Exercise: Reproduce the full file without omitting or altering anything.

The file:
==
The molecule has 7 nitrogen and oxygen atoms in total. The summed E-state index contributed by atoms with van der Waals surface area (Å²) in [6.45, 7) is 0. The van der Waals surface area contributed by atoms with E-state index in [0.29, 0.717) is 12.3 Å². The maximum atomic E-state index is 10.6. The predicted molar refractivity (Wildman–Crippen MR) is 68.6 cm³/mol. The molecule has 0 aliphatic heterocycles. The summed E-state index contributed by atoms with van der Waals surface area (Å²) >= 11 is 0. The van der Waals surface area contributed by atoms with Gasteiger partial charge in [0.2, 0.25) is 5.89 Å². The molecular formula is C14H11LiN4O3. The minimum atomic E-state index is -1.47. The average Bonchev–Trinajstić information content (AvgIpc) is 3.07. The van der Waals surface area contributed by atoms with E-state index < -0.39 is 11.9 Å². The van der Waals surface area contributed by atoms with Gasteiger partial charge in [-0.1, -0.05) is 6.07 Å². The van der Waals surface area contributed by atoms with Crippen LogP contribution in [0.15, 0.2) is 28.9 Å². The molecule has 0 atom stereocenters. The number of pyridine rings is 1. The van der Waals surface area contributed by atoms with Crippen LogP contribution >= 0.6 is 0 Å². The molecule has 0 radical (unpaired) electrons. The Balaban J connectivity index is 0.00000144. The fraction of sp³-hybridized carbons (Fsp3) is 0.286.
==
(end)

The molecule has 7 nitrogen and oxygen atoms in total. The summed E-state index contributed by atoms with van der Waals surface area (Å²) in [6.45, 7) is 0. The van der Waals surface area contributed by atoms with E-state index in [0.29, 0.717) is 12.3 Å². The maximum atomic E-state index is 10.6. The predicted molar refractivity (Wildman–Crippen MR) is 68.6 cm³/mol. The molecule has 0 aliphatic heterocycles. The summed E-state index contributed by atoms with van der Waals surface area (Å²) >= 11 is 0. The van der Waals surface area contributed by atoms with Gasteiger partial charge in [0.2, 0.25) is 5.89 Å². The molecular formula is C14H11LiN4O3. The minimum atomic E-state index is -1.47. The average Bonchev–Trinajstić information content (AvgIpc) is 3.07. The van der Waals surface area contributed by atoms with E-state index < -0.39 is 11.9 Å². The van der Waals surface area contributed by atoms with Gasteiger partial charge in [-0.1, -0.05) is 6.07 Å². The van der Waals surface area contributed by atoms with Crippen LogP contribution in [0.15, 0.2) is 28.9 Å². The molecule has 0 atom stereocenters. The number of pyridine rings is 1. The van der Waals surface area contributed by atoms with Crippen LogP contribution >= 0.6 is 0 Å². The molecule has 0 radical (unpaired) electrons. The Balaban J connectivity index is 0.00000144. The fraction of sp³-hybridized carbons (Fsp3) is 0.286.